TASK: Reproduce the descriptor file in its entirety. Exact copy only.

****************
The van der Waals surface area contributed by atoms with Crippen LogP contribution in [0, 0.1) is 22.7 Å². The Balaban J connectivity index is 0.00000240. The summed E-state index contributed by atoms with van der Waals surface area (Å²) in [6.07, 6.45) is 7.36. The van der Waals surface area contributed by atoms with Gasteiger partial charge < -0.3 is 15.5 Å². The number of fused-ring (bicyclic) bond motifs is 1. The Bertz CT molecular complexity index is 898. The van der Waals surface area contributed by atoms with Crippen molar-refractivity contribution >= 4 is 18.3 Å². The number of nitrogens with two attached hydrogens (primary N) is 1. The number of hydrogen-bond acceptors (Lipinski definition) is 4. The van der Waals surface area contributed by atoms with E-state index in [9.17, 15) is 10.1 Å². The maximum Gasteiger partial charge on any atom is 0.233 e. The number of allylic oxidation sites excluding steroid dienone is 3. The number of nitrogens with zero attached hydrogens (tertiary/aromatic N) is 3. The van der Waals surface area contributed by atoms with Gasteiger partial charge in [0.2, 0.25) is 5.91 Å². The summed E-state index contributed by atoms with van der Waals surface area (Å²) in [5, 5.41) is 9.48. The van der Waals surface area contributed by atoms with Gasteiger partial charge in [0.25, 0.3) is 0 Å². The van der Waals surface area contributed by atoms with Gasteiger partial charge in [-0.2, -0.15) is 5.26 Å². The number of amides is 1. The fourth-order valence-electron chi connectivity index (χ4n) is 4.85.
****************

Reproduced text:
The van der Waals surface area contributed by atoms with Crippen LogP contribution in [0, 0.1) is 22.7 Å². The Balaban J connectivity index is 0.00000240. The summed E-state index contributed by atoms with van der Waals surface area (Å²) in [6.07, 6.45) is 7.36. The van der Waals surface area contributed by atoms with Gasteiger partial charge < -0.3 is 15.5 Å². The number of fused-ring (bicyclic) bond motifs is 1. The Bertz CT molecular complexity index is 898. The van der Waals surface area contributed by atoms with Crippen molar-refractivity contribution >= 4 is 18.3 Å². The number of nitrogens with two attached hydrogens (primary N) is 1. The number of hydrogen-bond acceptors (Lipinski definition) is 4. The van der Waals surface area contributed by atoms with E-state index in [9.17, 15) is 10.1 Å². The maximum Gasteiger partial charge on any atom is 0.233 e. The number of allylic oxidation sites excluding steroid dienone is 3. The number of nitrogens with zero attached hydrogens (tertiary/aromatic N) is 3. The van der Waals surface area contributed by atoms with Gasteiger partial charge in [0.2, 0.25) is 5.91 Å². The summed E-state index contributed by atoms with van der Waals surface area (Å²) in [5, 5.41) is 9.48. The van der Waals surface area contributed by atoms with Gasteiger partial charge in [0.25, 0.3) is 0 Å². The van der Waals surface area contributed by atoms with Gasteiger partial charge in [-0.2, -0.15) is 5.26 Å². The number of amides is 1. The fourth-order valence-electron chi connectivity index (χ4n) is 4.85.